Remember Seth Green's animated Star Wars series Detours? Seth Green does. He gave an update on the show during his Reddit AMA yesterday, where he announced that 39 full episodes of the show are completely finished, along with many more scripts too — but they're all on hold.
Here's Green's quotes from Reddit:
We have 39 finished episodes and around 62 finished scripts. But that entire show was created before the decision to make more Star Wars movies, so our show (which was created by George Lucas) is an animated sitcom in the world of Star Wars, so we had a lot of conversations with Kathleen Kennedy about Star Wars in not just the next 3 years but the next 30 years, and when you’re in as privileged a position as we were to be able to work on Star Wars content with its creator, you get a great sense of responsibility to the whole.
Green isn't worried but the delay, by the way:
I do feel that Detours is a timeless bit of entertainment. Media distribution is changing so quickly, so dramatically, that can you even imagine what distribution of content will look like in 5 years? In a day and age when Netflix series are nominated for the top accolades TV has to offer, what is to say what it will look like when the new Star Wars movie comes out? So Detours can sit on a shelf until the Star Wars movie comes out without losing any of its lustre, because what we've created is very funny, very smart and like I said before, timeless.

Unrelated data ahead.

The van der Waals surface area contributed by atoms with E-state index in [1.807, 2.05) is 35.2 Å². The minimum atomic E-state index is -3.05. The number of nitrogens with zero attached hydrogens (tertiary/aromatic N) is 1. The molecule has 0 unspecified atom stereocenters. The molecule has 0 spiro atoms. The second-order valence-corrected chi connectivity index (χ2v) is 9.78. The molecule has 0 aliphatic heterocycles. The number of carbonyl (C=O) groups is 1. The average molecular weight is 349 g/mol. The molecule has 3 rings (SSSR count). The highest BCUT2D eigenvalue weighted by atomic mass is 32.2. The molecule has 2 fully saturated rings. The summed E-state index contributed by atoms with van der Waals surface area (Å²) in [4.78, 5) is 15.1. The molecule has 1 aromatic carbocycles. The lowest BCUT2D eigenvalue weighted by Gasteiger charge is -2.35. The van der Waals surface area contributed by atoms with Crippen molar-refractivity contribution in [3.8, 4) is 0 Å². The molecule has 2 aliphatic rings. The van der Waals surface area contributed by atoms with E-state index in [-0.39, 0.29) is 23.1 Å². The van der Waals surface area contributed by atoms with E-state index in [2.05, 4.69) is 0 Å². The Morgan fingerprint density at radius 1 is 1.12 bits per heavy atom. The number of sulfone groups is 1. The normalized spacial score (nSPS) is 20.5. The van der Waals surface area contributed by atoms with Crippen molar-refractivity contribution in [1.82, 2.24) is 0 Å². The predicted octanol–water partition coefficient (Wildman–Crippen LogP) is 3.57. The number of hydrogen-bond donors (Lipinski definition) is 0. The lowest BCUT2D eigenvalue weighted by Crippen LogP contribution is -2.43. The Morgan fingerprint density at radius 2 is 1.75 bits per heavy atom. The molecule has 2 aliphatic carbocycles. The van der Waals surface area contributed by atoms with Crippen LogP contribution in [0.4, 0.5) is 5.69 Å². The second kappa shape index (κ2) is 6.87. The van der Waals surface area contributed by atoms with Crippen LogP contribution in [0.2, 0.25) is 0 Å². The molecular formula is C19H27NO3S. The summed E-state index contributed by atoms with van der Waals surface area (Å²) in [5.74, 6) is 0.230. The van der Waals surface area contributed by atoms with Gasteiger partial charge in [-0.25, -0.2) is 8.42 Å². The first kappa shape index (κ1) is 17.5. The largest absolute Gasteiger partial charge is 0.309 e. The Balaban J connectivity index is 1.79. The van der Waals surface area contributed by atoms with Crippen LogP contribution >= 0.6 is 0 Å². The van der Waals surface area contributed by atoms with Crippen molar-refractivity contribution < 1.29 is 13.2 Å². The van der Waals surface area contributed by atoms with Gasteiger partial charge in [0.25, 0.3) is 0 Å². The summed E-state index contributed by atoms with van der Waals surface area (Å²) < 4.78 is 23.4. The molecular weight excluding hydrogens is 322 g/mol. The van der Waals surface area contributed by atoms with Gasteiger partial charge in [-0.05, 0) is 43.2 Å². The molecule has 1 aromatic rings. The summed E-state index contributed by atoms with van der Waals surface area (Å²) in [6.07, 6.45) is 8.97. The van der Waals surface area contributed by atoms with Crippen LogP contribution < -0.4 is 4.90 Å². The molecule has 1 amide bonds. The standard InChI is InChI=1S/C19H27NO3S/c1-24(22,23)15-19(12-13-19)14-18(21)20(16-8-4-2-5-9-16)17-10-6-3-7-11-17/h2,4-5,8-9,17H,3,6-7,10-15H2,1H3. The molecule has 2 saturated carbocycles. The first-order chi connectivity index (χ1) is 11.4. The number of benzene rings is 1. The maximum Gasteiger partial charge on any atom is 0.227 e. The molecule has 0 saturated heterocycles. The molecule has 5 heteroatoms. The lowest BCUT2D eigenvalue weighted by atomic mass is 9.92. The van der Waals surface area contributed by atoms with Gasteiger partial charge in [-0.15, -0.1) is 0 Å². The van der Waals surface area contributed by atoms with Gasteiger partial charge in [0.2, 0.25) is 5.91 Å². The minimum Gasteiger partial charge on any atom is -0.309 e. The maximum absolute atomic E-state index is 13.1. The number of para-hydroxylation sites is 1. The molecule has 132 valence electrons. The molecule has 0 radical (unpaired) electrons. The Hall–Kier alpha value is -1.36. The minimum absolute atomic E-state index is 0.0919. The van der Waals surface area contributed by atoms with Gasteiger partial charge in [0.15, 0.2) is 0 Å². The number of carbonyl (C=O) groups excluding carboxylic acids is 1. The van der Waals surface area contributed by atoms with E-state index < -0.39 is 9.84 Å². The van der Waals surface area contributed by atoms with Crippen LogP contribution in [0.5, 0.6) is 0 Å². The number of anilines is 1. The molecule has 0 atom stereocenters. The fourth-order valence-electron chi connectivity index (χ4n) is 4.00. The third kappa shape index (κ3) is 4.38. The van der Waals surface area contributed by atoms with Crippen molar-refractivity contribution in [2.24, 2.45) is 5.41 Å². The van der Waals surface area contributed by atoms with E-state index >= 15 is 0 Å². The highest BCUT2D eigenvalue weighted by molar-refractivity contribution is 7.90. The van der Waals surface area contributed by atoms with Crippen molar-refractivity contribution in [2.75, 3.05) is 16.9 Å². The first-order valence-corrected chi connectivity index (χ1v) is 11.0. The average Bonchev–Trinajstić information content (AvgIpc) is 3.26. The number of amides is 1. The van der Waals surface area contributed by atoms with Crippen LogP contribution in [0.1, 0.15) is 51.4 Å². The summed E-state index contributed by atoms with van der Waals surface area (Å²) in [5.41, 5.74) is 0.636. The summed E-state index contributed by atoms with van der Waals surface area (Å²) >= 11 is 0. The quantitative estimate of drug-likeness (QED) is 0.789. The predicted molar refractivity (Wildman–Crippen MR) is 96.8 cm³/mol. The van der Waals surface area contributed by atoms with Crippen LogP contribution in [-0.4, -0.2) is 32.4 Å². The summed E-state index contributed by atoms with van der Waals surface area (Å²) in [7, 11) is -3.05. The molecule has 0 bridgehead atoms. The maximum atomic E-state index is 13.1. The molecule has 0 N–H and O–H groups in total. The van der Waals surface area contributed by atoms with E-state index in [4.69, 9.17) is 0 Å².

He's right; unless the series is based entirely on combining Star Wars gags with topical humor (Princess Leia twerked at the Imperial Music Awards, y'all!) — and Robot Chicken certainly didn't over-rely on it — making fun of Star Wars is kind of timeless. And Lucasfilm must have some confidence in the show, since Green and his team were allowed to make 39 full episodes before being told to hold off.
But the show was announced before the Disney buyout, and it's entirely possible that Disney has called halt while it focuses on the new Star Wars movies and the kids-friendly Rebels cartoon, and it doesn't want a TV series running simultaneously and interfering with the brand at the same time. But I think it's just as likely Disney isn't interested in having a late night, Adult Swim-type audience-targeted series for one of its major properties, especially an animated one. Disney doesn't particularly like to roll like that. And if there's a company that can eat the cost of 39 episodes of a TV show to keep it off the air merely to protect their new brand, it's Disney. Hmm...